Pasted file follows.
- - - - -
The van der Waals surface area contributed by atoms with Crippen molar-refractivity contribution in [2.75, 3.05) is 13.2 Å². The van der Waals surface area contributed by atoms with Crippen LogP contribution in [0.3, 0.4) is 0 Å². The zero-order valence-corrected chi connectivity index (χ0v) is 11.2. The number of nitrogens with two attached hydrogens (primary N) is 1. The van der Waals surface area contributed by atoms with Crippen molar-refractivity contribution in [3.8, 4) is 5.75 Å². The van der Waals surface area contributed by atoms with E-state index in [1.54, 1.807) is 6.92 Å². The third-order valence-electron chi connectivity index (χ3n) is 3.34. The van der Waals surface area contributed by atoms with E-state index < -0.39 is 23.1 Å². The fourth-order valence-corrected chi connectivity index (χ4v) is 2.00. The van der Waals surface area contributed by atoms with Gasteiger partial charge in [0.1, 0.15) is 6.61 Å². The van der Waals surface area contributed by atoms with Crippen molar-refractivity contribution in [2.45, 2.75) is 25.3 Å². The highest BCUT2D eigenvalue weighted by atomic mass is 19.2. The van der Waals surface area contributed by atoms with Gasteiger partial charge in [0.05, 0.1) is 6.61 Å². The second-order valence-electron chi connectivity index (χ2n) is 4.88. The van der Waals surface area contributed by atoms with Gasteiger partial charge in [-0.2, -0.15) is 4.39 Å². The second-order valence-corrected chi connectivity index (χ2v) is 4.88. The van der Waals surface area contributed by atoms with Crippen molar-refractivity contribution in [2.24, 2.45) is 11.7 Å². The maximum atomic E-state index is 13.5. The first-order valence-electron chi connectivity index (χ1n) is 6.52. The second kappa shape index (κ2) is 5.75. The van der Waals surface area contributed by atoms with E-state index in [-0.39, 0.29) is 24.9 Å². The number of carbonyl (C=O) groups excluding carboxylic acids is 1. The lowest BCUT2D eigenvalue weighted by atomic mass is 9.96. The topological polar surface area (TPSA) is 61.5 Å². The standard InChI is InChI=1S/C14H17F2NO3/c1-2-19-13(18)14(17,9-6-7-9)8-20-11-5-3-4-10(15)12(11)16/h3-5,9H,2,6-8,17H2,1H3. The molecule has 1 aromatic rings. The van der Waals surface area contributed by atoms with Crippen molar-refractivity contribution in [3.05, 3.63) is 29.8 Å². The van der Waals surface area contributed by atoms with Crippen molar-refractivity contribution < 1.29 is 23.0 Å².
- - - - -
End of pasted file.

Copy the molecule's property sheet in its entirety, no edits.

The van der Waals surface area contributed by atoms with Crippen molar-refractivity contribution in [2.75, 3.05) is 13.2 Å². The van der Waals surface area contributed by atoms with Crippen LogP contribution in [0.3, 0.4) is 0 Å². The zero-order valence-corrected chi connectivity index (χ0v) is 11.2. The number of nitrogens with two attached hydrogens (primary N) is 1. The van der Waals surface area contributed by atoms with Crippen molar-refractivity contribution in [3.8, 4) is 5.75 Å². The van der Waals surface area contributed by atoms with E-state index in [1.54, 1.807) is 6.92 Å². The third-order valence-electron chi connectivity index (χ3n) is 3.34. The van der Waals surface area contributed by atoms with E-state index < -0.39 is 23.1 Å². The fourth-order valence-corrected chi connectivity index (χ4v) is 2.00. The van der Waals surface area contributed by atoms with Gasteiger partial charge in [0.1, 0.15) is 6.61 Å². The van der Waals surface area contributed by atoms with Crippen molar-refractivity contribution in [2.45, 2.75) is 25.3 Å². The highest BCUT2D eigenvalue weighted by atomic mass is 19.2. The van der Waals surface area contributed by atoms with Gasteiger partial charge in [0.05, 0.1) is 6.61 Å². The second-order valence-electron chi connectivity index (χ2n) is 4.88. The van der Waals surface area contributed by atoms with Gasteiger partial charge in [-0.2, -0.15) is 4.39 Å². The second-order valence-corrected chi connectivity index (χ2v) is 4.88. The van der Waals surface area contributed by atoms with Crippen molar-refractivity contribution in [2.24, 2.45) is 11.7 Å². The maximum atomic E-state index is 13.5. The first-order valence-electron chi connectivity index (χ1n) is 6.52. The second kappa shape index (κ2) is 5.75. The van der Waals surface area contributed by atoms with E-state index in [-0.39, 0.29) is 24.9 Å². The number of carbonyl (C=O) groups excluding carboxylic acids is 1. The lowest BCUT2D eigenvalue weighted by atomic mass is 9.96. The topological polar surface area (TPSA) is 61.5 Å². The standard InChI is InChI=1S/C14H17F2NO3/c1-2-19-13(18)14(17,9-6-7-9)8-20-11-5-3-4-10(15)12(11)16/h3-5,9H,2,6-8,17H2,1H3. The molecule has 1 aromatic rings. The van der Waals surface area contributed by atoms with Crippen molar-refractivity contribution in [3.05, 3.63) is 29.8 Å². The van der Waals surface area contributed by atoms with Crippen molar-refractivity contribution < 1.29 is 23.0 Å².